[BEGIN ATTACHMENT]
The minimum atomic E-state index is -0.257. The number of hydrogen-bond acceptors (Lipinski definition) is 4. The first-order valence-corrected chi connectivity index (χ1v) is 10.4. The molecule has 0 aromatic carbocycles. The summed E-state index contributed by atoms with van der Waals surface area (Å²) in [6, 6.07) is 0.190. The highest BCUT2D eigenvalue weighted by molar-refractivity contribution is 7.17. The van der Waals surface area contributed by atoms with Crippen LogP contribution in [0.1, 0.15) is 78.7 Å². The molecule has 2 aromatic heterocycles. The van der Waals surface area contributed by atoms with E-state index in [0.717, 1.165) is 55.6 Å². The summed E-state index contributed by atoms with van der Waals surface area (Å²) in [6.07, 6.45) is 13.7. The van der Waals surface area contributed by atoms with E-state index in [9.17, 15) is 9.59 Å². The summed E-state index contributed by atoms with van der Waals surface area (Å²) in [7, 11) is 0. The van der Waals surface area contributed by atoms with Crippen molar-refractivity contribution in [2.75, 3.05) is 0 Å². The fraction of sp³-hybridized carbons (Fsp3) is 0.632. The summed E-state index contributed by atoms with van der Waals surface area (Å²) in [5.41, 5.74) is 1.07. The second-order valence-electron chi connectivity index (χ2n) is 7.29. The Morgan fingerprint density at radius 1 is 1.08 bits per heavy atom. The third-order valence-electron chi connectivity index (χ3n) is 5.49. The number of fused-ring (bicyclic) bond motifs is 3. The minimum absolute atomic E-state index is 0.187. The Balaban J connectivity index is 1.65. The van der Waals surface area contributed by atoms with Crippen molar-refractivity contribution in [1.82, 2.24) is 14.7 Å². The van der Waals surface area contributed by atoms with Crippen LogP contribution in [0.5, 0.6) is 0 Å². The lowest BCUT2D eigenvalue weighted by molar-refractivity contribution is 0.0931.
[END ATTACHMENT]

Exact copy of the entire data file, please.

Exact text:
The minimum atomic E-state index is -0.257. The number of hydrogen-bond acceptors (Lipinski definition) is 4. The first-order valence-corrected chi connectivity index (χ1v) is 10.4. The molecule has 0 aromatic carbocycles. The summed E-state index contributed by atoms with van der Waals surface area (Å²) in [6, 6.07) is 0.190. The highest BCUT2D eigenvalue weighted by molar-refractivity contribution is 7.17. The van der Waals surface area contributed by atoms with Crippen LogP contribution in [0.1, 0.15) is 78.7 Å². The molecule has 2 aromatic heterocycles. The van der Waals surface area contributed by atoms with E-state index in [0.717, 1.165) is 55.6 Å². The summed E-state index contributed by atoms with van der Waals surface area (Å²) in [6.07, 6.45) is 13.7. The van der Waals surface area contributed by atoms with E-state index in [9.17, 15) is 9.59 Å². The summed E-state index contributed by atoms with van der Waals surface area (Å²) in [7, 11) is 0. The van der Waals surface area contributed by atoms with Crippen molar-refractivity contribution in [2.75, 3.05) is 0 Å². The fraction of sp³-hybridized carbons (Fsp3) is 0.632. The summed E-state index contributed by atoms with van der Waals surface area (Å²) in [5.41, 5.74) is 1.07. The second-order valence-electron chi connectivity index (χ2n) is 7.29. The Morgan fingerprint density at radius 1 is 1.08 bits per heavy atom. The third-order valence-electron chi connectivity index (χ3n) is 5.49. The number of fused-ring (bicyclic) bond motifs is 3. The minimum absolute atomic E-state index is 0.187. The Balaban J connectivity index is 1.65. The van der Waals surface area contributed by atoms with Crippen molar-refractivity contribution in [1.82, 2.24) is 14.7 Å². The van der Waals surface area contributed by atoms with Crippen LogP contribution in [0.5, 0.6) is 0 Å². The lowest BCUT2D eigenvalue weighted by molar-refractivity contribution is 0.0931.